This is a guest article by Lucy Wyndham
Debt causes worry and poor well-being for many consumers daily. In DebtSafe’s wellness survey, 71 percent of South Africans said that financial stress had influenced their overall health, and 87 percent of them felt tired, worried and depressed due to their debt. In fact, debt continues to be a leading trigger of depression in the country today. This feeling is not specific to South Africa either. Around the globe, consumer health is feeling the effects of rising debt balances. Anxiety levels are higher than before, and consumers are losing sleep over money-related issues, debt included. As debt levels climb higher, well-being continues to be impacted both emotionally and physically. With the links between the two being repeatedly proven, taking the time and responsibility to properly manage your debt means you can positively affect your psychological health and vice versa.
Formulate A Plan
When debt piles up, a common feeling is the loss of control. By formulating a debt plan, you are giving yourself some of that control back. While there is no guarantee that your repayment plan will work out exactly as planned, a plan will provide some direction, and if done correctly, anticipate the need for contingencies. Start by analysing your debts according to their interest rates, timeline and requirements. From this, you can determine the best repayment method for your situation like the debt snowball repayment method.
A key part of your plan is carving out the money to repay these debts, which you can do by incorporating your budget and cost-cutting, or seeking ways to earn extra money like asking for a raise at work or exploring passive income streams. If you find yourself confused about any element in your debt repayment plan or simply wanting an expert opinion, feel free to speak to a financial or debt adviser, who can lay out your options for repayment and help you formulate the plan. Alternatively, there are a host of mobile personal finance apps available that can help with tasks, including debt ranking, budget creations and income investment.
Split Your Financial Rebuilding Into Manageable Blocks
One of the most common reasons people feel overwhelmed and fail to deal with their debt is that they attempt to tackle all of it at once. When viewed in its entirety, and especially if you have amassed sizeable debt, it can seem daunting and unbearable. This can lead to feelings of inadequacy, sadness, anxiety, and in some cases, depression. Once you have formulated a debt repayment plan, split it into small manageable sub-plans, either by goal achievement or timeline. This does two things: it acts as a checkpoint in your debt journey, and it also can act as motivation as you deal with your debt. As you progress in your debt journey, you can enjoy the feeling of accomplishment and getting close to your financial goals. If you have multiple debt accounts, you may want to use this as the marker - i.e. marking when you have repaid one credit card or loan.
Create A Budget And Include Space For Personal Care
Having a budget helps you to identify where your money is going and plan for your income, which means better control of your money. In McKinsey’s recent survey of South African consumers, more than half are living paycheck to paycheck, while most of them are holding back on their spending. This makes sense, since 7 in 10 of them are most worried about losing their employment income and feeling unprepared for this eventuality.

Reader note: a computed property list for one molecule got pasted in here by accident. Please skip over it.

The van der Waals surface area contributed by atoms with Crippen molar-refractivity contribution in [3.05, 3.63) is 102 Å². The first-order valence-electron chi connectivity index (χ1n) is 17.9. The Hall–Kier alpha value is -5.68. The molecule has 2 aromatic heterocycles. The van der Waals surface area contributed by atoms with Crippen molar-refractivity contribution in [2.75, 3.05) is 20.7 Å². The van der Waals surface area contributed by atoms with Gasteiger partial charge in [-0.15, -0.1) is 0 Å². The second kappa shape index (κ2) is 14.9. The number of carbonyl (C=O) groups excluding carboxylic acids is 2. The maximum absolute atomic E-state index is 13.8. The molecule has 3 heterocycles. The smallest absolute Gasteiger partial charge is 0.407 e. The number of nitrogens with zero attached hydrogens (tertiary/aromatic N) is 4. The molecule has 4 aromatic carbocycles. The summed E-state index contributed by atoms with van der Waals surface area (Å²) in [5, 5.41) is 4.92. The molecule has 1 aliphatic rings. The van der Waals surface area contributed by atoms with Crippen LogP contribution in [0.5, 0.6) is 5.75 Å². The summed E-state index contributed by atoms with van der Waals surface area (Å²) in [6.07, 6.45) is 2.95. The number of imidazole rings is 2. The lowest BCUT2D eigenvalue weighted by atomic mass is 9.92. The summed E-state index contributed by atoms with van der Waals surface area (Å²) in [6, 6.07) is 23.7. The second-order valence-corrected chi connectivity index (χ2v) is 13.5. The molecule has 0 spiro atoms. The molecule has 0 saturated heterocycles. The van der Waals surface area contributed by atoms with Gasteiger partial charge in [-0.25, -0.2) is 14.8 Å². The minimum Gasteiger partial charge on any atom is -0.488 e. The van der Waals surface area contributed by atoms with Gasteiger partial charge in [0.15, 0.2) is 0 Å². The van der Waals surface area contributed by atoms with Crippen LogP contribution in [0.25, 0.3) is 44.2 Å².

Creating a budget allows you to cut your unnecessary costs and provide for what is necessary and essential to your peace of mind. For example, establishing a rainy day fund can ease the worry of job loss or work as a fallback plan should you end up spending more than you planned to when drafting your budget. However, when drafting your budget, don’t get too carried away with the cost-minimising measures, and be sure to leave space each month for self-care, whether it is a monthly gym fee, yoga and meditation classes, or regular sessions with a stress counsellor. A better balanced mental state allows for a clearer mind and better decision making, including when it comes to your debt.
Share Your Worries With A Professional
Finally, don’t underestimate the power of sharing your fears and worries with someone. Voicing your troubles, including those about money, can help you feel relief and provide you with a sounding board for advice. You can choose to speak to a family member or friend, a certified therapist, or a financial counsellor. With a financial expert, they may be able to provide options for your specific financial situation, such as debt consolidation. A therapist, on the other hand, will help you navigate the emotional feelings you are experiencing as a result of your financial situation and how best to handle them. Once you are armed with the right tools to handle negative emotions, there is less chance of your judgement being clouded.
Don’t forget the importance of a contingency fund. Knowing that you are protected in the event of a change can provide peace of mind and significantly reduce feelings of stress. The feeling of uncertainty can evoke negative emotions, including fear and anxiety, which in turn can trigger poor emotional, mental and physical well-being. With such strong links between personal finance and our well-being, taking care of debt means indirectly taking care of our health and happiness.